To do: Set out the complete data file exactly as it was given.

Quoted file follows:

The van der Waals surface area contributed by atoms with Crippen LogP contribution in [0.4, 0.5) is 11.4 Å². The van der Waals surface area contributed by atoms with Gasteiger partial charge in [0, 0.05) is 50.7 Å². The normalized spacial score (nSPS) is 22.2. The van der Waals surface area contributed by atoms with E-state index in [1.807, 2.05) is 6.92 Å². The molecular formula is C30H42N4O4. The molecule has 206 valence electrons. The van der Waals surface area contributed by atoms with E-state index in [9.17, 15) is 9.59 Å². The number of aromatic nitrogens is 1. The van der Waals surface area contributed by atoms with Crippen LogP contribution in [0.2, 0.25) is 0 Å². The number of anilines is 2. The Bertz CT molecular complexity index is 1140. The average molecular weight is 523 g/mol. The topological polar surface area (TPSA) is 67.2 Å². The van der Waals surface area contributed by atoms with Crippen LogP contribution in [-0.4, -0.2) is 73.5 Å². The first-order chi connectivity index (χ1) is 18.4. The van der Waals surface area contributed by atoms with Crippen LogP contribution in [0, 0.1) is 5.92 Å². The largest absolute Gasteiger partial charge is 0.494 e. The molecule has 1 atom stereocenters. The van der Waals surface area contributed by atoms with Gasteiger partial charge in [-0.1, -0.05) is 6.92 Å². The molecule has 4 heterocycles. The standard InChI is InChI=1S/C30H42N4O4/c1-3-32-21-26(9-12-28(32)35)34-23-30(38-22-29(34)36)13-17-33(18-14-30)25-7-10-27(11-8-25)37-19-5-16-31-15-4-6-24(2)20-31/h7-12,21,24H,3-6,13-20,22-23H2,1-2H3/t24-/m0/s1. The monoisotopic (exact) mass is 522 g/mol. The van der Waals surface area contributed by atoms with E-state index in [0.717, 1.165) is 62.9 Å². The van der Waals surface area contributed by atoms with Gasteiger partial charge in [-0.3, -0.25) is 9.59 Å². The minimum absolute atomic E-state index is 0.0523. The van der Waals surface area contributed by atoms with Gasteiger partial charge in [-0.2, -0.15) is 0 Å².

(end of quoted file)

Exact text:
The van der Waals surface area contributed by atoms with Crippen LogP contribution in [0.4, 0.5) is 11.4 Å². The van der Waals surface area contributed by atoms with Gasteiger partial charge in [0, 0.05) is 50.7 Å². The normalized spacial score (nSPS) is 22.2. The van der Waals surface area contributed by atoms with E-state index in [1.807, 2.05) is 6.92 Å². The molecular formula is C30H42N4O4. The molecule has 206 valence electrons. The van der Waals surface area contributed by atoms with E-state index in [9.17, 15) is 9.59 Å². The number of aromatic nitrogens is 1. The van der Waals surface area contributed by atoms with Crippen LogP contribution in [0.2, 0.25) is 0 Å². The number of anilines is 2. The Bertz CT molecular complexity index is 1140. The average molecular weight is 523 g/mol. The topological polar surface area (TPSA) is 67.2 Å². The van der Waals surface area contributed by atoms with Crippen LogP contribution in [-0.4, -0.2) is 73.5 Å². The first-order chi connectivity index (χ1) is 18.4. The van der Waals surface area contributed by atoms with Crippen LogP contribution in [0, 0.1) is 5.92 Å². The largest absolute Gasteiger partial charge is 0.494 e. The molecule has 1 atom stereocenters. The van der Waals surface area contributed by atoms with Gasteiger partial charge in [-0.1, -0.05) is 6.92 Å². The molecule has 4 heterocycles. The standard InChI is InChI=1S/C30H42N4O4/c1-3-32-21-26(9-12-28(32)35)34-23-30(38-22-29(34)36)13-17-33(18-14-30)25-7-10-27(11-8-25)37-19-5-16-31-15-4-6-24(2)20-31/h7-12,21,24H,3-6,13-20,22-23H2,1-2H3/t24-/m0/s1. The monoisotopic (exact) mass is 522 g/mol. The van der Waals surface area contributed by atoms with E-state index in [0.717, 1.165) is 62.9 Å². The van der Waals surface area contributed by atoms with Gasteiger partial charge in [-0.3, -0.25) is 9.59 Å². The minimum absolute atomic E-state index is 0.0523. The van der Waals surface area contributed by atoms with Gasteiger partial charge in [-0.2, -0.15) is 0 Å².